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Google privacy re-write raises data protection concerns

Google says the revision, set for March 1, 2012, will bring privacy in line with the company’s efforts to integrate its products to create a simple, intuitive user experience by making the main privacy policy that covers most of Google’s products simpler and easier to read.

“While we’ve had to keep a handful of separate privacy notices for legal and other reasons, we’re consolidating more than 60 into our main Privacy Policy,” Google said.

The single privacy policy will apply to Google search, Gmail, YouTube and Google+, its social networking site.

Google Books, Wallet and Chrome will retain their own policies because they are regulated by industry-specific privacy laws or require more detail.

The move, accompanied by a re-write and consolidation of Google’s terms of service, aims to comply with calls by regulators around the world for shorter, simpler privacy policies.

"The main change is for users with Google Accounts. Our new Privacy Policy makes clear that, if you're signed in, we may combine information you've provided from one service with information from other services," Alma Whitten, Google’s director of privacy, wrote in a blog post. "In short, we'll treat you as a single user across all our products, which will mean a simpler, more intuitive Google experience."

For example, this will enable Google searches to consider that a user is interested in cars and would want "Jaguar" the car rather than the animal of the same name.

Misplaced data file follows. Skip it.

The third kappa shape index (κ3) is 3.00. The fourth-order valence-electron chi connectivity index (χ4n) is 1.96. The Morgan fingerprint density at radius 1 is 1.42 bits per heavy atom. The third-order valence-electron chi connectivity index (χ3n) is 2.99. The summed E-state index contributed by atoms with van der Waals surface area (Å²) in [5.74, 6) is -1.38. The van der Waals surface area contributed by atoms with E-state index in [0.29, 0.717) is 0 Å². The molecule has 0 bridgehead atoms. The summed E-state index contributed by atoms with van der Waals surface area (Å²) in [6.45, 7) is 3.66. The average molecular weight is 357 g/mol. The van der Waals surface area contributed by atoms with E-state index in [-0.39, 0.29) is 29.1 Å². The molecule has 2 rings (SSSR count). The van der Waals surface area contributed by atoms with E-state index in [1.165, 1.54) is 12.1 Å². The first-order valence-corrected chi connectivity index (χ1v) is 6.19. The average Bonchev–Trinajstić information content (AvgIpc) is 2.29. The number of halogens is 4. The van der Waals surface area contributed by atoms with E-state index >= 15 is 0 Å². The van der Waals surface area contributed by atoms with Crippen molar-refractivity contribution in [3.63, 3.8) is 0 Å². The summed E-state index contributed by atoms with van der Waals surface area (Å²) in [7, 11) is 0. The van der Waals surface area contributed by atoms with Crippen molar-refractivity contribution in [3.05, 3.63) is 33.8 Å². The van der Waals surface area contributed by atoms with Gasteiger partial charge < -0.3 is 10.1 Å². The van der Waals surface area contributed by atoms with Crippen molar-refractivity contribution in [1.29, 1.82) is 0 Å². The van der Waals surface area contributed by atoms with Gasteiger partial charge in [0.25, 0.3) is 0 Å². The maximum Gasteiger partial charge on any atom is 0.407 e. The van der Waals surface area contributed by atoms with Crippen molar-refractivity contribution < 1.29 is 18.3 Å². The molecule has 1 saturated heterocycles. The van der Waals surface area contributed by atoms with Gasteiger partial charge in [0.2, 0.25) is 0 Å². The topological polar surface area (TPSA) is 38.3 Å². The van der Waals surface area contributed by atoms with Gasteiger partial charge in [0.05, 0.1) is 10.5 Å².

The Electronic Privacy Information Center (EPIC) expressed concern that the changes could erode user privacy and lower privacy standards.

The Electronic Frontier Foundation (EFF) said Google’s disclosure – that it will track what users do across all Google-owned services – comes across more like a confession than a bold new move.

USA Today quotes EEF technology projects director Peter Eckersley pointing out that Google has always effectively kept linkable records of activity on Gmail, Search, Maps and Market for Android, and other services.

“Only very sophisticated users have ever been able to remove any of that linkability, and that remains the case today,” Eckersley said.

Google’s re-write of its privacy policies comes within months of reaching a settlement with the US Federal Trade Commission for misrepresenting how it used personal information and for sharing a user's data without approval.

Google said it had been in touch with regulators over these latest changes to its privacy policy, which will apply globally, according to the BBC.

This story was first published by Computer Weekly